Banning and Supporting the March
This year’s ‘Independence March’ took on particular significance due to it being the centenary of Poland’s independence. Yet, despite being in office for over two years, the governing Law and Justice Party failed to prepare any alternative to the nationalist ‘Independence March’.
In the week leading up to the march the outgoing Mayor of Warsaw Hanna Gronkiewicz-Waltz (from the centre-right party Citizens’ Platform) banned the march, citing security concerns as the reason for doing so. Gronkiewicz-Waltz was Mayor of Warsaw from 2006, yet had done nothing against the ‘Independence March’, even when it was marred with violence and vandalism. Her action this year was taken at the end of her term in office and was predictably overturned by the courts. Meanwhile, President Andrzej Duda and Prime Minister Mateusz Morawiecki announced that they would sanction an official march at the same venue as the ‘Independence March’. This meant that once the ‘Independence March’ ban was reversed, the two demonstrations effectively fused.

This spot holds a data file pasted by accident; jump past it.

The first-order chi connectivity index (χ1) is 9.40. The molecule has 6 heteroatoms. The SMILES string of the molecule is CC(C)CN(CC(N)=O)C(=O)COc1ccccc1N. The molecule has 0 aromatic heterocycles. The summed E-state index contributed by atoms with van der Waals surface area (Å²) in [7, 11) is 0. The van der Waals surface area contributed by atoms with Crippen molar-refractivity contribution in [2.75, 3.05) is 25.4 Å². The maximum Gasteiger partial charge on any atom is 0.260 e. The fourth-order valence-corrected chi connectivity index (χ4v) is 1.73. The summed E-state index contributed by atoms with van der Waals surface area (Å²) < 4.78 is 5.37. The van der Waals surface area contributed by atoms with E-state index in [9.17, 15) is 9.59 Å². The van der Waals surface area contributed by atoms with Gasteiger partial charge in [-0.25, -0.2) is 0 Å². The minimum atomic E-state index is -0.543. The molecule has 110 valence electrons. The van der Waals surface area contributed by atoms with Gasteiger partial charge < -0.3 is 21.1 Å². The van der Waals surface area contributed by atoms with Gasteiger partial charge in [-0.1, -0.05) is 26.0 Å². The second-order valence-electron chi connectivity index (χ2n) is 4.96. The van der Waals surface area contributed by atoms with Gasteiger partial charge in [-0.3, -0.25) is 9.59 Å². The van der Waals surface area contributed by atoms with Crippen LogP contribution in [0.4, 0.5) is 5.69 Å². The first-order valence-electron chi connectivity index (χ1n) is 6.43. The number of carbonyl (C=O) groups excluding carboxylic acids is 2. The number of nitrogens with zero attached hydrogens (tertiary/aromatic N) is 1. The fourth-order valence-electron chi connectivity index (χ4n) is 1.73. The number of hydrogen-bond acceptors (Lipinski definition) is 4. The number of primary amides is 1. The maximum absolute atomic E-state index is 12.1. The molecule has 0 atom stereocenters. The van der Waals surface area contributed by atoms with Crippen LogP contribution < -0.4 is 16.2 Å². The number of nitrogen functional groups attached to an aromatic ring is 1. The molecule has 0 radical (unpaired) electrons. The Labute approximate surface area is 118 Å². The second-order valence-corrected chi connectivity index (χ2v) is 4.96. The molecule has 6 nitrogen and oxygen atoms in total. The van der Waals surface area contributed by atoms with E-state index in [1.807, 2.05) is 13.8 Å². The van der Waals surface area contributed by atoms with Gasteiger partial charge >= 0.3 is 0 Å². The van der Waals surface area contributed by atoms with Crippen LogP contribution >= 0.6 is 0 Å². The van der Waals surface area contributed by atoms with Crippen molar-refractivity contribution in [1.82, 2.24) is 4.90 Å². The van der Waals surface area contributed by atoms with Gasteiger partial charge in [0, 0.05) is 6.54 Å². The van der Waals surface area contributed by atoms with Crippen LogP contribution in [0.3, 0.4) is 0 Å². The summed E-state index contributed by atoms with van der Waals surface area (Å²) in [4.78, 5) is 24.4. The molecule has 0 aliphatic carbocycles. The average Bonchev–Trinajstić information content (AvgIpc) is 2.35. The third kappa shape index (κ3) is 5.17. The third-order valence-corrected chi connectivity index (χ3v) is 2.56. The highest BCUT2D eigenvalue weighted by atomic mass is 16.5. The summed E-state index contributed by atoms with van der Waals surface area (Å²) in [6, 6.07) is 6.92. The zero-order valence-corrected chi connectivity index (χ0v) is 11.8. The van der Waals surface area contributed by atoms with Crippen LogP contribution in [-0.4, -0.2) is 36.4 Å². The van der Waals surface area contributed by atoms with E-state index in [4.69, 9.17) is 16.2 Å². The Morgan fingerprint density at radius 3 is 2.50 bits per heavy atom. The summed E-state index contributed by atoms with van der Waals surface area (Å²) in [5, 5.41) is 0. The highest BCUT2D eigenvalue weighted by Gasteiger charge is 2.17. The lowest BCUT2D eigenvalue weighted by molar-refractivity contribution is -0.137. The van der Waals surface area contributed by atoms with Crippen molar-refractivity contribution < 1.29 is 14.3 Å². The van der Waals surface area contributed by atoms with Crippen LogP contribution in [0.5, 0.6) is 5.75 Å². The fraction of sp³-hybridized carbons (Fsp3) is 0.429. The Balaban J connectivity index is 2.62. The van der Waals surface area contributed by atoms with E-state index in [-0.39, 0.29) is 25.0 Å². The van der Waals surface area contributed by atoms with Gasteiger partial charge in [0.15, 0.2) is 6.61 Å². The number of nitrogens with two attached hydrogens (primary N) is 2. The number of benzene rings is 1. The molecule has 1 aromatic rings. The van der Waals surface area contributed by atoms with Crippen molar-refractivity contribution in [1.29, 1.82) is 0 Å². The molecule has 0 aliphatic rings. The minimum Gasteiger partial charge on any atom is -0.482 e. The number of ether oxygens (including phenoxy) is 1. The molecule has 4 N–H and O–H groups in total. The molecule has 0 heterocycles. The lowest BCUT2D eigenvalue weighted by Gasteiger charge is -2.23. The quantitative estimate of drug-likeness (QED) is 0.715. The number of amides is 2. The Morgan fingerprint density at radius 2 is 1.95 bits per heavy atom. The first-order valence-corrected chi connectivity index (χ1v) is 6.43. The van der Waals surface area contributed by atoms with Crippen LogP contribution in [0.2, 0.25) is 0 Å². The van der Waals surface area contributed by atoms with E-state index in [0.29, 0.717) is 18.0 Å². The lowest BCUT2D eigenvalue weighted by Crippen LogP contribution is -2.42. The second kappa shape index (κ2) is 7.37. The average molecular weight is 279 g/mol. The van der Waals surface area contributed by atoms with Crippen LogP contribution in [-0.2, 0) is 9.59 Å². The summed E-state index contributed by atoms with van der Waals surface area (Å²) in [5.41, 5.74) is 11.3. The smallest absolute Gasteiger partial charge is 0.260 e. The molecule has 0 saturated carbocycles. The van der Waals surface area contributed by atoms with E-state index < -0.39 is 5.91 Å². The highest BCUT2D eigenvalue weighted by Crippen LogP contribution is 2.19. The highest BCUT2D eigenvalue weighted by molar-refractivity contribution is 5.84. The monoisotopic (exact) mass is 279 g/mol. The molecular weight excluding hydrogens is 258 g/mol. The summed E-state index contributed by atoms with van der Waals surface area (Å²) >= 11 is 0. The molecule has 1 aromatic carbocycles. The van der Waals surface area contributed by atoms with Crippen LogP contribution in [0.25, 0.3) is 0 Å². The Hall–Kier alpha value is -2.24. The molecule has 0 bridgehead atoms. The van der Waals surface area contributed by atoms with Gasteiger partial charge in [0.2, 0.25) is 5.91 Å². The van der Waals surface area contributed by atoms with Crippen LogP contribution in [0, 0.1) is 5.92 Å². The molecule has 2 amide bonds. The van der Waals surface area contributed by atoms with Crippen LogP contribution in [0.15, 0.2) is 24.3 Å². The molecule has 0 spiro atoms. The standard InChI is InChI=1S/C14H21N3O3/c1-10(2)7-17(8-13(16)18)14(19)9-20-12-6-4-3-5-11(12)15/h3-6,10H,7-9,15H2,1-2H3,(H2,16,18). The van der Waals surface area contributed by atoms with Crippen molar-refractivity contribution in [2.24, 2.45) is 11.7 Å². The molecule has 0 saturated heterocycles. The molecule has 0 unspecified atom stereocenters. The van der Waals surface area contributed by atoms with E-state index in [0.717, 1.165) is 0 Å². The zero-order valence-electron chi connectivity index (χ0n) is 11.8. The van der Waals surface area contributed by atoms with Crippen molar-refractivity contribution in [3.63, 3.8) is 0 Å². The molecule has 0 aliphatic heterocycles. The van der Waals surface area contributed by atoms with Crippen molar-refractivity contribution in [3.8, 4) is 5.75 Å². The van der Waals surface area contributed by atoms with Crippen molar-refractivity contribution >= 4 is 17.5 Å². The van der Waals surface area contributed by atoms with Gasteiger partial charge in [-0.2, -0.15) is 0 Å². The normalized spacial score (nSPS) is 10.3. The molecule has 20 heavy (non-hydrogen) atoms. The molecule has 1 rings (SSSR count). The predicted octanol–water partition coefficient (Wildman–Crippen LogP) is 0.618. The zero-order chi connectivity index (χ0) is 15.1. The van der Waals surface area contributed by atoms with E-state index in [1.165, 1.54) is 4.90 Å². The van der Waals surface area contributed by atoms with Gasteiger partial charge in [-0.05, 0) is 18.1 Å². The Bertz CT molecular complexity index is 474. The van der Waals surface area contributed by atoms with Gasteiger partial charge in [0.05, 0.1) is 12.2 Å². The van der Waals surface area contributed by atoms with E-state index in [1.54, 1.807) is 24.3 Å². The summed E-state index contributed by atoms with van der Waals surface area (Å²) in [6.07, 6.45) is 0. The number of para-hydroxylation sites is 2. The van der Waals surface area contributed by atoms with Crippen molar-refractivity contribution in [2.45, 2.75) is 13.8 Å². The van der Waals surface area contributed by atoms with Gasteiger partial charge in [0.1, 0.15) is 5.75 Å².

Largest Ever ‘Independence March’
The numbers at this year’s march were swelled by the importance of the anniversary, anger at the attempt to ban the march and its eventual official sanctioning by the government. Around 200,000 demonstrators marched through the streets of the Polish capital. The most prominent symbol on the demonstration was the Polish flag and the organisers were keen to present it as being a march for all Poles celebrating the country’s independence. The organisations and banners of the far-right (such as the Celtic Cross) were present although only amongst a small minority of demonstrators and openly racist chants were marginalised. Some foreign organisations of the far-right also attended the march. Scandalously, this included representatives of the Italian Forza Nuova, a party whose leaders include someone who has publicly worn a t-shirt mocking the victims of the holocaust with the slogan “Auschwitzland”.
The majority of the march was made up of those who would not identify themselves as belonging to the far-right. On social media it has been common for participants to take photographs of themselves or their children smiling and waving the Polish flag, mocking the idea that they are indeed fascists. Such attitudes have been intensified by uninformed statements by international journalists and politicians in the past, claiming that tens of thousands of neo-Nazis were marching in Warsaw. Nevertheless, the question remains, why are such large numbers of people prepared to attend a march that has been organised by the far-right?